Beyond spending the money on organizing, that kind of money could be used for mutual aid, providing resources like food, health care and housing to fellow workers and their families who are struggling to make it in this capitalist economy. Engaging in mutual aid will build solidarity, by demonstrating to people that we care about our working class brothers and sisters.imclogo2

Third, we need to develop our own independent media. The commercial media in this state doesn’t understand our collective struggles and they won’t because they are dependent on advertising dollars from the very entities that exploit workers. We used to have a lively labor press in the US, but so little of that exists now. We need an independent media that tells the stories of the people whom the commercial media ignores. With an independent media, more people will have access to information that the commercial media marginalizes or represses. I’m not talking about just online media, I’m talking about labor-based press, a newspaper that is run by and for workers. Such a tool and other forms of media are weapons we need in the war of propaganda that the capitalist press is winning.

Fourth, we need to engage in intersectional organizing and solidarity. Each of the groups most negatively impacted from this most recent round repressive legislation cannot afford to remain isolated from each other. Women’s reproductive rights groups, LGBTQ groups, immigrant rights groups, public school educators and workers need to see that our struggles are inter-related and inter-dependent. In order to see this we need a more holistic and institutional analysis of the problem so that we can identify common enemies in this fight – the capitalist class, patriarchy, white supremacy, homophobia and anti-environmental forces.solidarity-350x350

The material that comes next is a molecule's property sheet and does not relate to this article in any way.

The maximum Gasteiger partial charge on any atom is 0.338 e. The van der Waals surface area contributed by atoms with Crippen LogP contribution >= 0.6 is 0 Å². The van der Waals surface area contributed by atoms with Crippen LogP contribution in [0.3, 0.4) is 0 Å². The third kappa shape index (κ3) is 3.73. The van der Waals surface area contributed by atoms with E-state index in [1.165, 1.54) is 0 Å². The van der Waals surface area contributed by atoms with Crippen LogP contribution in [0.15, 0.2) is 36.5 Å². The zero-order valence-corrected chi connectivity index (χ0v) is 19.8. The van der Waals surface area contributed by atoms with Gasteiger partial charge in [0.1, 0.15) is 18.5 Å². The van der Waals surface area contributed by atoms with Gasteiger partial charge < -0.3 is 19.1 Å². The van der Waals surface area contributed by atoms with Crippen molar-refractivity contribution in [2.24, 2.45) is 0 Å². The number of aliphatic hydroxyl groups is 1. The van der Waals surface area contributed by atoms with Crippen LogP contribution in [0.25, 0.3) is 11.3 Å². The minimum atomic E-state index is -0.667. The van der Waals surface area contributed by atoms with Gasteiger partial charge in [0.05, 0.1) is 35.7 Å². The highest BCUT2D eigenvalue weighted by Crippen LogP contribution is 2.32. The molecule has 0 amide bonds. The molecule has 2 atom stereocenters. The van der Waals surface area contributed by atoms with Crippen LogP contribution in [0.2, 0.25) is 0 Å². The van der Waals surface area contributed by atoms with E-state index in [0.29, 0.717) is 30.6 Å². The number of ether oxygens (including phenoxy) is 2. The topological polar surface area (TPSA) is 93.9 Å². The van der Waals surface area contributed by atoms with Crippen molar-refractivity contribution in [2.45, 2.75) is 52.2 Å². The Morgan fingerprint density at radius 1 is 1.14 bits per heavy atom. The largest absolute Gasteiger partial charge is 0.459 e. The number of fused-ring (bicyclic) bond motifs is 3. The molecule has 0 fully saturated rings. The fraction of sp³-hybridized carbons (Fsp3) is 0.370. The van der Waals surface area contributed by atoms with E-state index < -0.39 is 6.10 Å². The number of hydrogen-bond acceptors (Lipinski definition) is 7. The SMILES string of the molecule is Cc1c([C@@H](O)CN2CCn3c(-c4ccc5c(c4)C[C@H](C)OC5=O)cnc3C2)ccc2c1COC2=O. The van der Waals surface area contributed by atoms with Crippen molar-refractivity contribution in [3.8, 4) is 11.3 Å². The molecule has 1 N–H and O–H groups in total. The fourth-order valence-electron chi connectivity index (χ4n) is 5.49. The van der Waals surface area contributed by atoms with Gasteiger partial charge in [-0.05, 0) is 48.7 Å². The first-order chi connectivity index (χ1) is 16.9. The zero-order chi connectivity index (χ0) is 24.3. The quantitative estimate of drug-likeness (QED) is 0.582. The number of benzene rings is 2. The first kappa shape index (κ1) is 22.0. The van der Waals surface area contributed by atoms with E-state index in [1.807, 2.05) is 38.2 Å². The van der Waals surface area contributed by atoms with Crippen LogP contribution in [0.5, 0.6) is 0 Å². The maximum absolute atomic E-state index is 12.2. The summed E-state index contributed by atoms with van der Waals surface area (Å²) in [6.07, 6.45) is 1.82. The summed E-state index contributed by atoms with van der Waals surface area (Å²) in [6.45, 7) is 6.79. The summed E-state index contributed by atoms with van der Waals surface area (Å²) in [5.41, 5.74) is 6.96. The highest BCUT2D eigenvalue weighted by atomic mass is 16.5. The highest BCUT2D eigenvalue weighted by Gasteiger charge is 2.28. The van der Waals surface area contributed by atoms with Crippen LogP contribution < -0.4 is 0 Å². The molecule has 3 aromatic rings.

Once we have a shared analysis, we can develop strategies to work together and engage in acts of solidarity. This doesn’t mean that we all have to go to more meetings, but it does mean that we need to include each other in our organizing work and we need to put our bodies on the line with each other when necessary. If the LGBTQ community is fighting discrimination at a workplace, then organized labor needs to be there. If organized labor is faced with downsizing or factory relocation then the LGBTQ community needs to have their back. Remember, Harvey Milk and the gay community in San Francisco supported the union boycott of Coors beer, which led to union support of the Castro district and Harvey Milk’s election.

We simply cannot afford to organize around single issue politics anymore.